Pharma giant GlaxoSmithKline has said it is on target to meet regulatory requirements for a new arthritis medication.
GSK yesterday announced its third phase study for sirukumab, an antibody designed for patients with severely active rheumatoid arthritis, met its two most important targets.
The study showed that joint damage was significantly lessened among sirukumab-treated patients, and there was a minimum 20 per cent improvement in rheumatoid arthritis symptoms for more than half of patients by week 16.
Read more: Break-up a bitter pill for Witty
“This study showed that sirukumab inhibited the progression of joint damage and improved the signs and symptoms of disease, disability and quality of life measures, said Paul-Peter Tak, GSK’s chief immunology officer and senior vice president for research and developments pipeline.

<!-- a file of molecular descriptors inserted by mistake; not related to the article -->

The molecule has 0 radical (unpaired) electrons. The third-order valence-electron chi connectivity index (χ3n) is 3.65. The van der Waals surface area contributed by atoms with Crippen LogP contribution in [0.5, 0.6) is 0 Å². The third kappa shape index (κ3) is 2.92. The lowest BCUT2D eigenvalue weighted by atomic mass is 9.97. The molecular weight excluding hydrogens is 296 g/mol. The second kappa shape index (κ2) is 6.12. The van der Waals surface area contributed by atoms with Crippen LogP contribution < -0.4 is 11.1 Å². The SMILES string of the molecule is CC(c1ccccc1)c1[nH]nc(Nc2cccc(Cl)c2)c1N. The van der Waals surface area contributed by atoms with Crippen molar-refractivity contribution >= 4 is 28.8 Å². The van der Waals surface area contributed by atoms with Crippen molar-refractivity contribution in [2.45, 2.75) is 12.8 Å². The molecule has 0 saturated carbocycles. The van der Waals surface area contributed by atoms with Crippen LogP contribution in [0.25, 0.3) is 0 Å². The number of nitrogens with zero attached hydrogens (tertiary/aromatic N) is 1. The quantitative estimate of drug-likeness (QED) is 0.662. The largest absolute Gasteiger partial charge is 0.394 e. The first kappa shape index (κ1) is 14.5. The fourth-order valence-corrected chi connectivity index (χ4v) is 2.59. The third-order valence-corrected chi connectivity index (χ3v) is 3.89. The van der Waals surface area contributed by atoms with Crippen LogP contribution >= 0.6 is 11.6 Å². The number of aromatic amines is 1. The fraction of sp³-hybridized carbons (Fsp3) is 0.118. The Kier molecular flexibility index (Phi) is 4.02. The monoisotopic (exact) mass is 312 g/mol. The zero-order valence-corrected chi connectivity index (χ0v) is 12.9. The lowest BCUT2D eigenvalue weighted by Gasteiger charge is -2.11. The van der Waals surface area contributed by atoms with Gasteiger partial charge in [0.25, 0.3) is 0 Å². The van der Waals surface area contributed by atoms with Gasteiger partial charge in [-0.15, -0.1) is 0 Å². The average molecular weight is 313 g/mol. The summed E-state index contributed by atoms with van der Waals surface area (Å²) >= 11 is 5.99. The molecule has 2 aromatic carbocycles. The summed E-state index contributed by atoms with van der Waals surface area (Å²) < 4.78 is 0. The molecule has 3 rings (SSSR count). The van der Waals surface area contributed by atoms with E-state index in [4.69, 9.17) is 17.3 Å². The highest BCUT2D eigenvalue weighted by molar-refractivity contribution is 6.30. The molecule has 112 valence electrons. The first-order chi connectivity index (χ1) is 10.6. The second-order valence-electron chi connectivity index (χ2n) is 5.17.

“These effects were seen with both the 100mg dose taken every two weeks and the 50mg dose taken every four weeks.”
The UK pharmaceuticals group is undergoing a turnaround and the latest results may go some way to proving outgoing chief executive Andrew Witty’s plan could work out.
Witty is keen for the company to split its focus between consumer health and new drugs. However, some activist investors have claimed it’s an inefficient way to run the drug giant and it should be broken up.
This will be Witty’s final year in charge of the company. He announced he will step down next March after nine years at the helm.
The new choice of CEO is expected to signal the direction of the company, though is unlikely to be named before the autumn.